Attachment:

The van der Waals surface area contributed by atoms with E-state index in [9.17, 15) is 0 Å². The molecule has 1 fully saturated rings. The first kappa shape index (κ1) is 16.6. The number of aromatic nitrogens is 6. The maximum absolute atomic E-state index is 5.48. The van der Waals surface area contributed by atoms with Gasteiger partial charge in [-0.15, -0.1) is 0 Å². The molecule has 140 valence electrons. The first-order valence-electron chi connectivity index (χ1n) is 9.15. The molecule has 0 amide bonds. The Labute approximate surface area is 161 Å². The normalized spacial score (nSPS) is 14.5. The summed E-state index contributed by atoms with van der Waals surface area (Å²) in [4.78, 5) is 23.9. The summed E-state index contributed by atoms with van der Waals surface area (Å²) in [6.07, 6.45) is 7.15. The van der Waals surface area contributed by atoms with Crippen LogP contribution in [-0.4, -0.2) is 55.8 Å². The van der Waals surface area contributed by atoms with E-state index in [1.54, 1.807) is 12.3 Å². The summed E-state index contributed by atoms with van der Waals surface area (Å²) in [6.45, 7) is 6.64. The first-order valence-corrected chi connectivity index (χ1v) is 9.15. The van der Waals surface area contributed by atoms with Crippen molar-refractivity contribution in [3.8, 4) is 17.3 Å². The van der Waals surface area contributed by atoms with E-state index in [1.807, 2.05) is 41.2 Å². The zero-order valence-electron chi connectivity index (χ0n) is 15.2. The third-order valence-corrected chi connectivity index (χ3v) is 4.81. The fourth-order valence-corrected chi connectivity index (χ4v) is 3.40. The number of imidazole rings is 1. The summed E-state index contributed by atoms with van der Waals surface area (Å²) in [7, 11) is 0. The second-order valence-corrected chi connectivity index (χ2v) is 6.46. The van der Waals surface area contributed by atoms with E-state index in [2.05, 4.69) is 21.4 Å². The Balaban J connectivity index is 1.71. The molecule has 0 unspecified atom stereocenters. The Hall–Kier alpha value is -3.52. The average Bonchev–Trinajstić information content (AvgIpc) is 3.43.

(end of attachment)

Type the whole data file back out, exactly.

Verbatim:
The van der Waals surface area contributed by atoms with E-state index in [9.17, 15) is 0 Å². The molecule has 1 fully saturated rings. The first kappa shape index (κ1) is 16.6. The number of aromatic nitrogens is 6. The maximum absolute atomic E-state index is 5.48. The van der Waals surface area contributed by atoms with Gasteiger partial charge in [-0.15, -0.1) is 0 Å². The molecule has 140 valence electrons. The first-order valence-electron chi connectivity index (χ1n) is 9.15. The molecule has 0 amide bonds. The Labute approximate surface area is 161 Å². The normalized spacial score (nSPS) is 14.5. The summed E-state index contributed by atoms with van der Waals surface area (Å²) in [4.78, 5) is 23.9. The summed E-state index contributed by atoms with van der Waals surface area (Å²) in [6.07, 6.45) is 7.15. The van der Waals surface area contributed by atoms with Crippen LogP contribution in [-0.4, -0.2) is 55.8 Å². The van der Waals surface area contributed by atoms with E-state index in [1.54, 1.807) is 12.3 Å². The summed E-state index contributed by atoms with van der Waals surface area (Å²) in [6.45, 7) is 6.64. The first-order valence-corrected chi connectivity index (χ1v) is 9.15. The van der Waals surface area contributed by atoms with Crippen molar-refractivity contribution in [3.8, 4) is 17.3 Å². The van der Waals surface area contributed by atoms with E-state index in [1.807, 2.05) is 41.2 Å². The zero-order valence-electron chi connectivity index (χ0n) is 15.2. The third-order valence-corrected chi connectivity index (χ3v) is 4.81. The fourth-order valence-corrected chi connectivity index (χ4v) is 3.40. The number of imidazole rings is 1. The summed E-state index contributed by atoms with van der Waals surface area (Å²) in [7, 11) is 0. The second-order valence-corrected chi connectivity index (χ2v) is 6.46. The van der Waals surface area contributed by atoms with E-state index in [2.05, 4.69) is 21.4 Å². The Balaban J connectivity index is 1.71. The molecule has 0 unspecified atom stereocenters. The Hall–Kier alpha value is -3.52. The average Bonchev–Trinajstić information content (AvgIpc) is 3.43.